When Martha Miller saw Amanda Gorman reading a poem, wearing a brilliant yellow dress, at President Joe Biden’s 2021 inauguration, she understood what was coming next.
“I knew I had to draw her portrait,” Miller said. “She was just so cool looking, so beautiful, almost like a ballet dancer with her hands.”
That irresistible urge was not surprising coming from Miller, a prolific Maine artist known for her larger-than-life, vivid charcoal, pastel and gouache portraits.
In the two months after the inauguration, Miller finished 48 more portraits, each one depicting an influential woman of color, from activists to artists to school girls. Though she usually works from life, drawing people she knows, she based this series on images gleaned from the internet. It was during a period of pandemic isolation, and most of Miller’s eventual subjects were either far from Maine or dead.
“I realized I could bring these people back to life,” she said.
The nearly 50-picture collection, called the “Women of Color Portrait Project,” is on exhibit through the end of the month at the tiny Gallery Camee Davidson in Readfield. Miller printed a glossy companion catalog and hopes to show the work as a traveling exhibition in the future.
At first, Miller said, each portrait flowed to the next. After Gorman came Kamala Harris, the country’s first female, and person of color, to serve as vice president. A few more politicians soon followed.
Then Miller started to get suggestions from her son, Eben Miller, a history professor at Southern Maine Community College.
“His specialty is African American history,” Martha MIller said.
Eben Miller suggested his mother draw a portrait of pioneering Black journalist Ida B. Wells.
“He just started naming a whole list of iconic women of color that have passed on and are part of history,” Martha Miller said. “And, once I started looking up all these different women online, more women would pop out. It was like they were almost asking me to draw them.”
Martha Miller’s eventual subjects included former first lady Michelle Obama, singer Billie Holiday, Underground Railroad conductor Harriet Tubman and television and cultural icon Oprah Winfrey.
In addition to those familiar names and faces, the artist drew many lesser-known, but just as inspiring, women of color such as Nannie Helen Burroughs, an early 20th century educator who opened a school to educate working-class African American women.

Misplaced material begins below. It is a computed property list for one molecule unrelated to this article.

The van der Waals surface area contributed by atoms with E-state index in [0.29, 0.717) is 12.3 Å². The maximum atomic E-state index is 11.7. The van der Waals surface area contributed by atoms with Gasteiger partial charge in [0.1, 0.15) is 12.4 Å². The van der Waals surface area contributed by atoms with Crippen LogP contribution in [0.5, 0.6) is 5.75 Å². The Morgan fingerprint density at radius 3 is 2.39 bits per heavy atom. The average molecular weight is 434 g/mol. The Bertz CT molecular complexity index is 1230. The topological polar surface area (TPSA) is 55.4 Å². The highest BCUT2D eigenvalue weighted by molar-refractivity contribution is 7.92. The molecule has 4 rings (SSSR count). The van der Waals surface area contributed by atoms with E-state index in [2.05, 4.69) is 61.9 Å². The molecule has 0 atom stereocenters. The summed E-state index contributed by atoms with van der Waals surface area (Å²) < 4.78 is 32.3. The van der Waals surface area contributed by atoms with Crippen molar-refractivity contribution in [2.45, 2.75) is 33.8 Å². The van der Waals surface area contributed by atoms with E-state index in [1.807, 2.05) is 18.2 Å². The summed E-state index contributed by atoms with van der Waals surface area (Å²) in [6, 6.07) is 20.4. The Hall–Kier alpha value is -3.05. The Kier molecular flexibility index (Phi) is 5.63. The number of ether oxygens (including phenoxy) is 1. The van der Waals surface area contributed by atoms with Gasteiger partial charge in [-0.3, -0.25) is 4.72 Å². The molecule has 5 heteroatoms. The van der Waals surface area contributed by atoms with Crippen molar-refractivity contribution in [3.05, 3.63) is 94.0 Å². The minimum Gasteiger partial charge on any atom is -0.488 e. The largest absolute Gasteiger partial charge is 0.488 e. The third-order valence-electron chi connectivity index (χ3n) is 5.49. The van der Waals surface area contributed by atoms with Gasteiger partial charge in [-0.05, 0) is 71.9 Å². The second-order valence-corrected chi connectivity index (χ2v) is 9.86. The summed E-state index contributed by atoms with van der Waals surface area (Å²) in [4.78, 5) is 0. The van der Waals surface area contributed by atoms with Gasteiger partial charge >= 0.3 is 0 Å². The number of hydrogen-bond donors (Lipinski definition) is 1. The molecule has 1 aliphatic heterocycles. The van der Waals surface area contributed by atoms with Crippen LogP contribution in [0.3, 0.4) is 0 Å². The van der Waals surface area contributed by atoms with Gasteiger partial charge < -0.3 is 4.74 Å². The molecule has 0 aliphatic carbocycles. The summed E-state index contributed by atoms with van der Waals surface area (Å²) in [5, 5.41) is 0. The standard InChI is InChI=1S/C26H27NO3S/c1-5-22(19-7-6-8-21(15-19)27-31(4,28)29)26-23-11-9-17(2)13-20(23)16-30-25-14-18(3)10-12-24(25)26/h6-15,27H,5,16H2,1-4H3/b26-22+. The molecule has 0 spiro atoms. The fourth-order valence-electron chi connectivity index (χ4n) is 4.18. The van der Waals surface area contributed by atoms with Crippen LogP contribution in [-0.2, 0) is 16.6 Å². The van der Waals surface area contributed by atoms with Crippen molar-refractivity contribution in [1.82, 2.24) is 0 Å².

Martha Miller drew Zitkala-Sa, a Yankton Dakota writer, editor and translator, also known by her anglicized name, Gertrude Simmons Bonnin. Her books were the first to tell traditional Native American stories to a widespread, white, English-speaking audience.
A portrait of actress Nichelle Nichols, pictured in her red “Star Trek” costume, gets a lot of attention and comments, Martha Miller said. Nichols played communications officer Lt. Nyota Uhura in the original 1960s “Star Trek” television show.
Given that both Nichols and her alter ego Uhura are both Black American icons, the single picture is really a clever combination of two people, at once.
“That was a fun one to do,” Martha Miller said. “It gets a lot of attention.”
Early in the project, after posting some images and an artist’s statement on Instagram, Martha Miller said she was contacted by a Black woman who told her the portrait series was the wrong way to go about celebrating women of color.
“She told me all I had to do was shut up and pay reparations,” Martha Miller said.
While the comment hasn’t stopped the artist from showing the work, the criticism did make Martha Miller rethink her artist’s statement.
“I had, in my artist statement, how I felt like this was something I wanted to do after the death of George Floyd, and I took all that out,” she said. “And in my catalog, I thought I’d just keep me out of it as much as possible.”
Instead of a long, personal statement, Miller’s exhibition catalog contains short biographies and quotes from each subject, along with their portrait. She is donating 20 percent of what she makes on catalog sales to the Maine NAACP.
“Some of these people dedicated their entire lives to civil rights,” Martha Miller said. “And I’m a privileged middle-aged white woman, after all.”
The artist hopes everyone can receive her portrait project with the spirit that inspired it. That is, the awe and admiration Martha Miller felt for Amanda Gorman back in 2021.
“I really did feel like I was in the service of telling these women’s stories when I was working on them,” Miller said. “It was like, wow, listen to this person.”
The Gallery Camee Davidson is open 10 a.m. until 12 p.m. Friday and Saturday and anytime by appointment.